Online travel corporations are attempting to lessen the financial blow of the COVID-19 coronavirus pandemic by resorting to a host of cost-cutting measures such as lowering executive pay, implementing hiring freezes and reducing discretionary spending.
Could past addictions to corporate debt help explain these decisions?
According to a recent report from the Organization for Economic Cooperation and Development, the outstanding stock of non-financial corporate bonds reached a record of $13.5 trillion at the end of 2019.
For years, corporations took advantage of historically low-interest rates and relied on taking out debt in order to invest in new projects and propel growth.
If revenue drops due to COVID-19, online travel companies will be less likely to make debt payments. These companies will find it more challenging to survive economic obstacles and they will have some tough decisions.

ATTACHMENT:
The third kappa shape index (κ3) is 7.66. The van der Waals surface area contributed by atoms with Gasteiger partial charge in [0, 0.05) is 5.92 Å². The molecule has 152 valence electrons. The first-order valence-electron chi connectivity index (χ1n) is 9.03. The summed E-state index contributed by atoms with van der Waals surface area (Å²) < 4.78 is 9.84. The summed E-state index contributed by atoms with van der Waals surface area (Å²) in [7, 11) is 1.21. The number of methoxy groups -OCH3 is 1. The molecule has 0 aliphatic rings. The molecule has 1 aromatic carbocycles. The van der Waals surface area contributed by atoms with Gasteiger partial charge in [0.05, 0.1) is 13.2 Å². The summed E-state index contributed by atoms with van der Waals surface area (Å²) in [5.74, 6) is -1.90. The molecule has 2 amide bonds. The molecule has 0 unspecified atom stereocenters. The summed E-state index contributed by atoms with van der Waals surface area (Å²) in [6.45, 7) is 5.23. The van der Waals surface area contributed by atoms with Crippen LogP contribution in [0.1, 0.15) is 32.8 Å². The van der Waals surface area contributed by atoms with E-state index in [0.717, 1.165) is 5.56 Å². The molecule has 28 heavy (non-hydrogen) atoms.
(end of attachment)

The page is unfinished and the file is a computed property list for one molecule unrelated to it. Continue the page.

Excluding maturities, Expedia Group’s long-term debt grew from $3.71 billion in 2018 to $4.18 billion in 2019.
At the end of 2019, the Seattle-based online travel agency had a $2 billion unsecured revolving credit facility that “was essentially untapped.”
On March 18, days after withdrawing its 2020 guidance, Expedia Group borrowed $1.9 billion under its credit agreement.
Cash and cash equivalents increased from $2.4 billion in 2018 to $3.3 billion in 2019.
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